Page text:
Although the names of some of our favourite foods are similar in the two languages, Estonian and Latvian are in fact very different languages. Estonian is a Finno-Ugric language, while Latvian belongs to the Baltic branch of the Indo-European language family. But even if we do not understand each other’s languages, it is interesting to get to hear the different languages at work. A few of our staff members have been so immersed in the “other” language over the past couple of years that they have even managed brief chats with members in a language they have just picked up at work! Here are a few key words and phrases we have learned from each other:
|Thank you!||Aitäh! / Tänan!||Paldies!|
|I do not speak Latvian||Es nerunāju latviski|
|I do not speak Estonian||Mina ei räägi eesti keelt|
|Goodbye||Nägemist/Head päeva||Uz redzēšanos|
Cultural activities here in Ontario:
Estonians and Latvians here in Ontario work hard to maintain our languages and cultural heritage abroad. While many of our cultural activities have had to take a break from in-person activities, NBCU has continued to support our organizations throughout the pandemic. The Latvian National Youth Association in Canada had to cancel their annual in-person art showcase ŠMIJ and was looking for ways to continue to engage their members and hold a virtual event. NBCU reached out and supported their virtual “šķēršļu gājiens” (scavenger hunt), which included Latvians from Canada, the United States, England and Latvia. Members are already asking about this year’s virtual event! Estonian Music Week also had to pivot their activities over the past couple of years, and NBCU continued to support the event through sponsoring some of the virtual performances in 2020 and the “Northern Birch Stage” when shows were able to be held live in 2021.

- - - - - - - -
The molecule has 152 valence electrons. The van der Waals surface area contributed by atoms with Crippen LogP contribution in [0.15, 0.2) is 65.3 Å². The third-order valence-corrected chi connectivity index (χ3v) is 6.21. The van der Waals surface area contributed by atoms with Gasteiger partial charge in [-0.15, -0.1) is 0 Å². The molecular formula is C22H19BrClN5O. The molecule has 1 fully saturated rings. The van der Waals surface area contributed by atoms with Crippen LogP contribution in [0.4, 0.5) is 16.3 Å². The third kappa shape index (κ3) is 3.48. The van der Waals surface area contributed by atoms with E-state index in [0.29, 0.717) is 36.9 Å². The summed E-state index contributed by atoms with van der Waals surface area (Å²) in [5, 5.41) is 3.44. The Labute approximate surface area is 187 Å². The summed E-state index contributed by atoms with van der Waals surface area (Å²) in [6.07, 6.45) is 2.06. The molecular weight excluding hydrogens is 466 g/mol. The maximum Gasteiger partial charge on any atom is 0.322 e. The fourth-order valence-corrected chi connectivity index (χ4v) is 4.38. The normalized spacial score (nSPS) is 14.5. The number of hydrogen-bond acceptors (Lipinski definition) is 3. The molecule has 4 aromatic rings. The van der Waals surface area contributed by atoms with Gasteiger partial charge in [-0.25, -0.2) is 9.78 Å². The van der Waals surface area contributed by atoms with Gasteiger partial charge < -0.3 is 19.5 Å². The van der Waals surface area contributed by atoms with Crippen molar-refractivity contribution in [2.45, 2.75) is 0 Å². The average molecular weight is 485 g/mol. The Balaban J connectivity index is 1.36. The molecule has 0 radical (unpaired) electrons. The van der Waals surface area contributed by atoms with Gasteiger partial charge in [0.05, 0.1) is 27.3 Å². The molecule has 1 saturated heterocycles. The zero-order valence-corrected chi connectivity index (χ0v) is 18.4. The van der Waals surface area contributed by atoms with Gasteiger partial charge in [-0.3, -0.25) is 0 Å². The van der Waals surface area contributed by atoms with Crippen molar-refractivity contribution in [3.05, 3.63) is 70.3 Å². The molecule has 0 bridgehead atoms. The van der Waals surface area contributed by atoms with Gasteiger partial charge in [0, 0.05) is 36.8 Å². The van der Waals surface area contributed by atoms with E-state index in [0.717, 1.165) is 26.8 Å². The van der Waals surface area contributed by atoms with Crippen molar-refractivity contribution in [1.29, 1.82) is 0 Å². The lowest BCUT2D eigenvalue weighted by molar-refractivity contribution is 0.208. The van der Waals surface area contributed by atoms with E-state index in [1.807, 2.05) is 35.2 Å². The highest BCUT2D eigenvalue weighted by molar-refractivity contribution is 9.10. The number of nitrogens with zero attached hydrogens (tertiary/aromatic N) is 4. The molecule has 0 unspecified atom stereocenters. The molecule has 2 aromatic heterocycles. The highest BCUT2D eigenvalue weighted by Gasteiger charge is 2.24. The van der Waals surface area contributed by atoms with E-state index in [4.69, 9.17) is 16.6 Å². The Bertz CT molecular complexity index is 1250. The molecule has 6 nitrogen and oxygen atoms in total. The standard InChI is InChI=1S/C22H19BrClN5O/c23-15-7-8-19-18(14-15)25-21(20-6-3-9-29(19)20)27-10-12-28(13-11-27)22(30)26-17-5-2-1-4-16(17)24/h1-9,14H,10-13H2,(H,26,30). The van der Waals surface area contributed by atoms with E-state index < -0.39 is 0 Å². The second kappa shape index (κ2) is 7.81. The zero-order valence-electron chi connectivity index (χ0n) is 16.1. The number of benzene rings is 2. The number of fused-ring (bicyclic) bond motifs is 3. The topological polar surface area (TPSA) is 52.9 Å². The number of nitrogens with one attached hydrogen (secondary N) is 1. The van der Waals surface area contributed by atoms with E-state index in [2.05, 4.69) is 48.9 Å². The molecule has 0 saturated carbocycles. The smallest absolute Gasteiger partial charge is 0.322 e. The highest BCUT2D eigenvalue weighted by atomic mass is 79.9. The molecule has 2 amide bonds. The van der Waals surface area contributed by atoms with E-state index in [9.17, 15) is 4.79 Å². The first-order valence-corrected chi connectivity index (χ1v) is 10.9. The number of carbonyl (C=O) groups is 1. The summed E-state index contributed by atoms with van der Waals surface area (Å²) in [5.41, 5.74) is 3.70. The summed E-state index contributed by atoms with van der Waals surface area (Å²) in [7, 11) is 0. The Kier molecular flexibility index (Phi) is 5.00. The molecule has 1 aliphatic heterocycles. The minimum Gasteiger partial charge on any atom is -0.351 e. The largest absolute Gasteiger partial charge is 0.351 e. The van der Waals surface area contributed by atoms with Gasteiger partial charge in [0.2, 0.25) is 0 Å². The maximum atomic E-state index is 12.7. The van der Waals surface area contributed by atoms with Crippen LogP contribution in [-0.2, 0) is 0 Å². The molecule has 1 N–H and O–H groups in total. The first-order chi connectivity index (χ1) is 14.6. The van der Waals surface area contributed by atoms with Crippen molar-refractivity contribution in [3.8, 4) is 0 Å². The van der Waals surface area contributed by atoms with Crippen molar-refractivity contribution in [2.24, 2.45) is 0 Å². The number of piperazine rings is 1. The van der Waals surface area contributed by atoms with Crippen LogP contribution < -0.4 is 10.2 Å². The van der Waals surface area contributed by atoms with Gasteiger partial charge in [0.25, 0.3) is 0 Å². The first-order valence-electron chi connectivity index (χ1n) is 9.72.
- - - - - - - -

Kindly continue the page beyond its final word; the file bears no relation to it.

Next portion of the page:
Many of us who work at Northern Birch are also active in the Estonian and Latvian communities outside of work. Our staff members are Latvian and Estonian School teachers, singers, folkdancers, summer camp board members, Guides and Scouts, Fraternity and Sorority members, book club participants, and so much more! We are thankful and proud to work somewhere that supports these community activities and initiatives, from our youngest members in the Kindergartens to our members who have been with the credit unions since the beginning, and everyone in between.